Opinions
Sean Willett/the Gauntlet

Editorial: Study space is in short supply

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On Sept. 5, MacKimmie Library closed its doors indefinitely.

This administrative move took 12 floors of study space away from University of Calgary students, including workrooms, computers, Information Commons tables and a large number of individual study carrels at arguably one of the least opportune moments in the university's enrolment history. 31,509 students registered for the fall 2011 semester, the highest figure seen yet by the U of C (an increase of 738 students from last year)-- and there isn't enough room for them.

In response to this, on Oct. 18 undergraduates Sartaj Hundal and Nikolay Todorov created a Facebook event entitled "Open MacKimmie Library" in the hopes of encouraging students to gather to protest the lack of study space on campus on Nov. 10. The event has since garnered over 1,300 attendees-- and a flurry of student-penned grievances, voiced through posts on the event's wall. The tfdl controversy has also become an active conversation topic on social news website reddit.

For now, MacKimmie is being "repurposed," a process which, as of print time, is indefinite.

Provost and academic vice-president Dru Marshall, acting as liaison between the university administration and students, met with su president Dylan Jones and subsequently authorized that $70,000 be spent on single-person furniture for the tfdl, with carrels to be brought over from MacKimmie Library before they can be replaced with new ones. Additionally, Jones facilitated the opening of 135 new study spaces on the east side of the former MacKimmie Information Commons, and around 100 carrels will be added to the tfdl by this Friday-- what Jones refers to as the "first shipment" of several.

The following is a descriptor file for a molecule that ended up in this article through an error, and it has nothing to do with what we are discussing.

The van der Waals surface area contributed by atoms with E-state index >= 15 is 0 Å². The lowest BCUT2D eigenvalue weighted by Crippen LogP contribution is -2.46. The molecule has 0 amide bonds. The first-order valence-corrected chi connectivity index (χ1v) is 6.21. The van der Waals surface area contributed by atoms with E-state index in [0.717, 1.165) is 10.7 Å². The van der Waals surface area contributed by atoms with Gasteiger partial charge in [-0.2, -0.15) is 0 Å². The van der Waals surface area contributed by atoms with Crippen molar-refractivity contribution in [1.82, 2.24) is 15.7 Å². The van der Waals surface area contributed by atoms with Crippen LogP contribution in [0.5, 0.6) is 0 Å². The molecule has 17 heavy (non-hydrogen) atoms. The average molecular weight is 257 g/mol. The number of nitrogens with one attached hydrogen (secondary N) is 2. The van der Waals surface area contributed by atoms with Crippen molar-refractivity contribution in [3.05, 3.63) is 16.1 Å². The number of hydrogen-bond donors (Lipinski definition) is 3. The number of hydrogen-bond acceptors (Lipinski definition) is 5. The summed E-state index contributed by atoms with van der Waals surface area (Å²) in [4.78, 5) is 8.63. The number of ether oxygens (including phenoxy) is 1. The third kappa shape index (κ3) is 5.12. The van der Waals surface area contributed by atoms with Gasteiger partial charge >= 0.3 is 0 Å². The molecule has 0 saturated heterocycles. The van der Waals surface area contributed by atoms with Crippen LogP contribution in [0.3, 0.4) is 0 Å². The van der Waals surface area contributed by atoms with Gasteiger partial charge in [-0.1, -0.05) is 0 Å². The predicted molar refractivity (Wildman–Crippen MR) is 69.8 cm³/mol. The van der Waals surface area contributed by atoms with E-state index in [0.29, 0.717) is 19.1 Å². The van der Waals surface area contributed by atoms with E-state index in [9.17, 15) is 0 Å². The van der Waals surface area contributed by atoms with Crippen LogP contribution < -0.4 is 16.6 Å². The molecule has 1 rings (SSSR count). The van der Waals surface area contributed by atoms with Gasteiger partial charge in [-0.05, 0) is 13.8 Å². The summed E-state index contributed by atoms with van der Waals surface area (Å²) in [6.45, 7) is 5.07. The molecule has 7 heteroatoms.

Lack of sufficient study space has been a recurring issue, as revealed by student surveys conducted by the university over the past several years. Jones himself acknowledges that adding more study carrels and the re-opening of the Information Commons is merely an "interim solution." The space crisis has led to study space improvisation in a lot of instances-- it's not a rare sight to see a student camped out with a textbook in a hallway, or for undergraduates in search of a quiet workplace to nudge out spaces meant for law students in the Law Library.

This editorial board knows that short-term solutions will only be as effective as time allows them to be. New spaces might quell the dissent of frustrated undergraduates until after midterm season, but the MacKimmie shutdown is sure to raise even more concern during finals. This is a matter that is more immediately pressing than university budget allocations are acknowledging. Attention needs to be given to the development of long-term plans to expand the physical environment available for undergraduate study, perhaps those involving a more useful "repurposing" of spaces like the dilapidated MacEwan Hall Loft.

Although the Students' Union might not necessarily know exactly where the solution is, their role is to work on it-- and we are fortunate enough to be represented by a president who has articulated these very words. It is this editorial board's hope that this mentality continues, and furthermore that the su translates it into more permanent, definitive measures to eradicate the issue of available student space at the U of C.

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